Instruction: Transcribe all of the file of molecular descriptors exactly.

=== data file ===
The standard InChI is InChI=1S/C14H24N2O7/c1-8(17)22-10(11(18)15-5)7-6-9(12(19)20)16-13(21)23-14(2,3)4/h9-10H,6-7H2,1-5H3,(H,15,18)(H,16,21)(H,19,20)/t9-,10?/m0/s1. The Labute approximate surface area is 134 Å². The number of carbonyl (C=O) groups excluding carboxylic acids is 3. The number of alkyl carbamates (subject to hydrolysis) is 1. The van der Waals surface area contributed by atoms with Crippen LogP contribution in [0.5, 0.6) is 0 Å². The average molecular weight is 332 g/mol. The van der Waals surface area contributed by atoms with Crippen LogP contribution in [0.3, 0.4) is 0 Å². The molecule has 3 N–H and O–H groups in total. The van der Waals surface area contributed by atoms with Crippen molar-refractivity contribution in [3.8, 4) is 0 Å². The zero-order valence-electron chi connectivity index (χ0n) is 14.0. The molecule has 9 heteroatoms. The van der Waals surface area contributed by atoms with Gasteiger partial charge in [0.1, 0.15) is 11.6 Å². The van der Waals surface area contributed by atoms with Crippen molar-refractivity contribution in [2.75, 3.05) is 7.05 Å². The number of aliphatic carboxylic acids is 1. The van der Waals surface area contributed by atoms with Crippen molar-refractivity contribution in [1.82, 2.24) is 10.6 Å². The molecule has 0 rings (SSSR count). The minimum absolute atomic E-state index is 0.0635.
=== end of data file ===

The standard InChI is InChI=1S/C14H24N2O7/c1-8(17)22-10(11(18)15-5)7-6-9(12(19)20)16-13(21)23-14(2,3)4/h9-10H,6-7H2,1-5H3,(H,15,18)(H,16,21)(H,19,20)/t9-,10?/m0/s1. The Labute approximate surface area is 134 Å². The number of carbonyl (C=O) groups excluding carboxylic acids is 3. The number of alkyl carbamates (subject to hydrolysis) is 1. The van der Waals surface area contributed by atoms with Crippen LogP contribution in [0.5, 0.6) is 0 Å². The average molecular weight is 332 g/mol. The van der Waals surface area contributed by atoms with Crippen LogP contribution in [0.3, 0.4) is 0 Å². The molecule has 3 N–H and O–H groups in total. The van der Waals surface area contributed by atoms with Crippen molar-refractivity contribution in [3.8, 4) is 0 Å². The zero-order valence-electron chi connectivity index (χ0n) is 14.0. The molecule has 9 heteroatoms. The van der Waals surface area contributed by atoms with Gasteiger partial charge in [0.1, 0.15) is 11.6 Å². The van der Waals surface area contributed by atoms with Crippen molar-refractivity contribution in [2.75, 3.05) is 7.05 Å². The number of aliphatic carboxylic acids is 1. The van der Waals surface area contributed by atoms with Crippen molar-refractivity contribution in [1.82, 2.24) is 10.6 Å². The molecule has 0 rings (SSSR count). The minimum absolute atomic E-state index is 0.0635.